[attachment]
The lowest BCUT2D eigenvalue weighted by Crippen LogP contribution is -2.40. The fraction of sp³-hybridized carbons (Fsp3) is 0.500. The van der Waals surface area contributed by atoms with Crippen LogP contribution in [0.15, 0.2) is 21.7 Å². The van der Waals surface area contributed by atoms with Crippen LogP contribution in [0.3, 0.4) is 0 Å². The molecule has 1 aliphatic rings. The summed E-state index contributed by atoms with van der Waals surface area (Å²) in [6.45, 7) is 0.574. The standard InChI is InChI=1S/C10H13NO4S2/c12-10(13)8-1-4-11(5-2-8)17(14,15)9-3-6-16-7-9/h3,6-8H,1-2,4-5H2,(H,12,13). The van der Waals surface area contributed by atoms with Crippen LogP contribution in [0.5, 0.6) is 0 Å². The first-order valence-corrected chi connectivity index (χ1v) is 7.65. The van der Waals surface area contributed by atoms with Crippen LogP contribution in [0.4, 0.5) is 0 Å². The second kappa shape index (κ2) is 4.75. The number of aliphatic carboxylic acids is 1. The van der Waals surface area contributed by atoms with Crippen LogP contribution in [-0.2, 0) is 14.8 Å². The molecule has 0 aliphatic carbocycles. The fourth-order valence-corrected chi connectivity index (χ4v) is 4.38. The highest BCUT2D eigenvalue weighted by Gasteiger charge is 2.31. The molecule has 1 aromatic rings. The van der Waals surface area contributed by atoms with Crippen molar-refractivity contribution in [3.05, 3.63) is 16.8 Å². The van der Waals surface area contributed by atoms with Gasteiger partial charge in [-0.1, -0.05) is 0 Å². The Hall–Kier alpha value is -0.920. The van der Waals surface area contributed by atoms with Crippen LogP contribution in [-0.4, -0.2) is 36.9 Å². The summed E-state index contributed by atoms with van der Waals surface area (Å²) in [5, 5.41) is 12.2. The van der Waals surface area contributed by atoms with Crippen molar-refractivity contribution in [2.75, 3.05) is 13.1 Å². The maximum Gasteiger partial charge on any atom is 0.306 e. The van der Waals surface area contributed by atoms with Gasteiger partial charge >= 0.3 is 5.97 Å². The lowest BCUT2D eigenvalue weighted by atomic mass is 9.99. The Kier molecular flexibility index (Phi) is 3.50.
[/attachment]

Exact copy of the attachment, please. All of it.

The lowest BCUT2D eigenvalue weighted by Crippen LogP contribution is -2.40. The fraction of sp³-hybridized carbons (Fsp3) is 0.500. The van der Waals surface area contributed by atoms with Crippen LogP contribution in [0.15, 0.2) is 21.7 Å². The van der Waals surface area contributed by atoms with Crippen LogP contribution in [0.3, 0.4) is 0 Å². The molecule has 1 aliphatic rings. The summed E-state index contributed by atoms with van der Waals surface area (Å²) in [6.45, 7) is 0.574. The standard InChI is InChI=1S/C10H13NO4S2/c12-10(13)8-1-4-11(5-2-8)17(14,15)9-3-6-16-7-9/h3,6-8H,1-2,4-5H2,(H,12,13). The van der Waals surface area contributed by atoms with Crippen LogP contribution in [0.5, 0.6) is 0 Å². The first-order valence-corrected chi connectivity index (χ1v) is 7.65. The van der Waals surface area contributed by atoms with Crippen LogP contribution in [0.4, 0.5) is 0 Å². The second kappa shape index (κ2) is 4.75. The number of aliphatic carboxylic acids is 1. The van der Waals surface area contributed by atoms with Crippen LogP contribution in [-0.2, 0) is 14.8 Å². The molecule has 0 aliphatic carbocycles. The fourth-order valence-corrected chi connectivity index (χ4v) is 4.38. The highest BCUT2D eigenvalue weighted by Gasteiger charge is 2.31. The molecule has 1 aromatic rings. The van der Waals surface area contributed by atoms with Crippen molar-refractivity contribution in [3.05, 3.63) is 16.8 Å². The van der Waals surface area contributed by atoms with Gasteiger partial charge in [-0.1, -0.05) is 0 Å². The Hall–Kier alpha value is -0.920. The van der Waals surface area contributed by atoms with Crippen LogP contribution in [-0.4, -0.2) is 36.9 Å². The summed E-state index contributed by atoms with van der Waals surface area (Å²) in [5, 5.41) is 12.2. The van der Waals surface area contributed by atoms with Crippen molar-refractivity contribution in [2.75, 3.05) is 13.1 Å². The maximum Gasteiger partial charge on any atom is 0.306 e. The van der Waals surface area contributed by atoms with Gasteiger partial charge >= 0.3 is 5.97 Å². The lowest BCUT2D eigenvalue weighted by atomic mass is 9.99. The Kier molecular flexibility index (Phi) is 3.50.